The dramatic turnaround of the bullpen coincides with Aceves’ recall from the minor leagues. His 40 innings of stellar relief work have been just what the doctor ordered, as he’s pitched in every role and succeeded in every situation. Robertson has had his moments, mostly in low leverage spots, but he’s been an effective super-high strikeout arm that can go multiple innings if need be. He’s been pretty much everything you could want your fifth best reliever to be.

Jon Albaladejo, Edwar Ramirez, Brett Tomko & Jose Veras

Edwar and Veras were two stalwarts in last year’s pen, providing rock-solid middle relief all summer. This year was a different story, as the two combined to allow 28 runs and 70 baserunners in 43 IP. Edwar soon found himself back in Triple-A while Veras found himself with the Indians after being designated for assignment. Albaladejo has been up and down while Tomko was mostly down, but both guys have mostly acted as the last man out of the pen. Neither has been great nor horrible, they’re just kind of there.

The Up and Down Crew

Anthony Claggett was terrible in his one outing and doesn’t figure to be back up anytime soon. Stephen Jackson didn’t even manage to get into the game in his eight days on the big league roster before ending up in Pittsburgh. Mark Melancon has been meh in his limited showings. Zach Kroenke, Romulo Sanchez, Amaury Sanit and others are stashed away in the minors awaiting their turn.

Expectations for the second half

With the success the bullpen has experienced over the last month or so, it’s tough not to be optimistic about the second half. However, a key piece in Hughes or Aceves (or both if it comes to it) could be lost if their services are needed in the rotation. Don’t be surprised if the team seeks out another relief arm at this year’s trade deadline. Regardless, the Yankees will need the bullpen to do the job consistently in the second half if they plan on making the postseason.

Categories : Pitching


  1. Zach Kroenke, Romulo Sanchez, Amaury Sanit and others are stashed away in the minors awaiting their turn.

    As are Sergio Mitre and Ivan Nova, who are pitching well enough to also merit second half bullpen consideration, plus Mike Dunn and WLDR, who, as lefties with good K rates and enough age and minor league time, should get a taste of September ball.

    • Reggie C. says:

      I still think a July 31st pickup is the best way to go.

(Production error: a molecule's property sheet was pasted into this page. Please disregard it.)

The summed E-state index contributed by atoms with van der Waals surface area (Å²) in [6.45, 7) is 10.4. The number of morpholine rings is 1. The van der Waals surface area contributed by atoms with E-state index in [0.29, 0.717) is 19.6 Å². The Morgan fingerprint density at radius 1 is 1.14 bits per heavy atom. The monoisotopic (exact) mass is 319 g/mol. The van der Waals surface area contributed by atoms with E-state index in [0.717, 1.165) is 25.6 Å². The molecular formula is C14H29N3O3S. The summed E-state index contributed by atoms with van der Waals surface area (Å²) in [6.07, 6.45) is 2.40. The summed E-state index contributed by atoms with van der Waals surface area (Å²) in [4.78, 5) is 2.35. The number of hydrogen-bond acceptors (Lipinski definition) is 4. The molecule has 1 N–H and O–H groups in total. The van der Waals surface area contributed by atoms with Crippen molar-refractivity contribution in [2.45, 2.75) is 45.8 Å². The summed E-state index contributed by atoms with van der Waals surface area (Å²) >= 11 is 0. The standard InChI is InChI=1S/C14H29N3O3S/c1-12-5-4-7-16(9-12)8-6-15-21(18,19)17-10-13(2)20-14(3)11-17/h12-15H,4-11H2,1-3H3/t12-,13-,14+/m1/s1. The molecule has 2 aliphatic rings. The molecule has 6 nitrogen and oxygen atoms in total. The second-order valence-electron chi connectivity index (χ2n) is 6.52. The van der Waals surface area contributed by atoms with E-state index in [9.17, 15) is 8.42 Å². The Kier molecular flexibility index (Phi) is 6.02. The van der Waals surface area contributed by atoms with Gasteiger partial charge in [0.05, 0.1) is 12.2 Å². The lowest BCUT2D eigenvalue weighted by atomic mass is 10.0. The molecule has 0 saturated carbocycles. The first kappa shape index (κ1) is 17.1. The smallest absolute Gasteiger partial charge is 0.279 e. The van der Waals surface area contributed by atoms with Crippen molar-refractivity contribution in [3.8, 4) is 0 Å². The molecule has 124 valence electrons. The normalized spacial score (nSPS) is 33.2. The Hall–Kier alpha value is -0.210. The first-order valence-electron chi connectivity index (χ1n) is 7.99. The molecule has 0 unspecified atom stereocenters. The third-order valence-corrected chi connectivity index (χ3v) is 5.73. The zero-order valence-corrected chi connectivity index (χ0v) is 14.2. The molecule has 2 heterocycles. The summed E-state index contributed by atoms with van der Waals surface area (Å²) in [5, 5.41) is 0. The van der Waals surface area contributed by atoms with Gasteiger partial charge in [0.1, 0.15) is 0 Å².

Your short-list of relief trade candidates of thoughts on them, especially your little breakdown of those Oakland A’s pitchers, would be a nice addition to this thread.

      The Yankees havent had a sidewinder in a while. Do you like him the best?

      • You want it, you got it.


        Best options, but probably not available:
        Huston Street, COL
        Jose Valverde, HOU

        Other options that probably are available:
        Michael Wuertz, Brad Ziegler, and Craig Breslow, OAK
        Rafael Betancourt, CLE
        Danys Baez, BAL
        Arthur Rhodes and David Weathers, CIN
        John Grabow, PIT

        Possibly available but has questionable medicals:
        Chad Qualls, ARI

        Other options that are probably going to be too pricey:
        Matt Capps, PIT
        Bobby Jenks and Matt Thorton, CHW (Kenny Williams is a wildcard)

        My preference is Wuertz, then Ziegler, then Baez, then Breslow.

        • A.D. says:

          I don’t want any of the Cinci relievers.

          I would like me some Wuertz or Ziegler, and figure Beane is going to be in full sell mode.

          • FWIW, Arthur Rhodes has a 226 ERA+ from the start of the 2008 season to now. Good peripherals, too (8.9 K/9, 4.1 BB/9, 6.3 H/9, 0.3 HR/9). He’s kind of a LOOGY, though: he still faces a lot of righties (65 PA’s against righties in 2008 vs. 81 PA’s against lefties) but doesn’t really handle them all that well (.708 OPSA vs. RHB against .453 OPSA vs. LHB).

            Weathers, meanwhile, has a 127 ERA+ in Cincy over the past 4.5 seasons. 6.1 K/9 and 3.7 BB/9. Solid if unspectacular.

            If they’re cheap, they may not be bad. Rhodes, at least, would be a valuable LOOGY that would free us to use Coke more liberally (since we’d have the two lefties in the bullpen we originally wanted when we reupped the now absent Marte).

        • Reggie C. says:

          Damn… Wuertz has put up comparable numbers to Valverde. Is this a situation where Oakland doesn’t want to pay Wuertz more than the measly $1MM he’s getting? Looks like he’s under arbitration for a couple more seasons.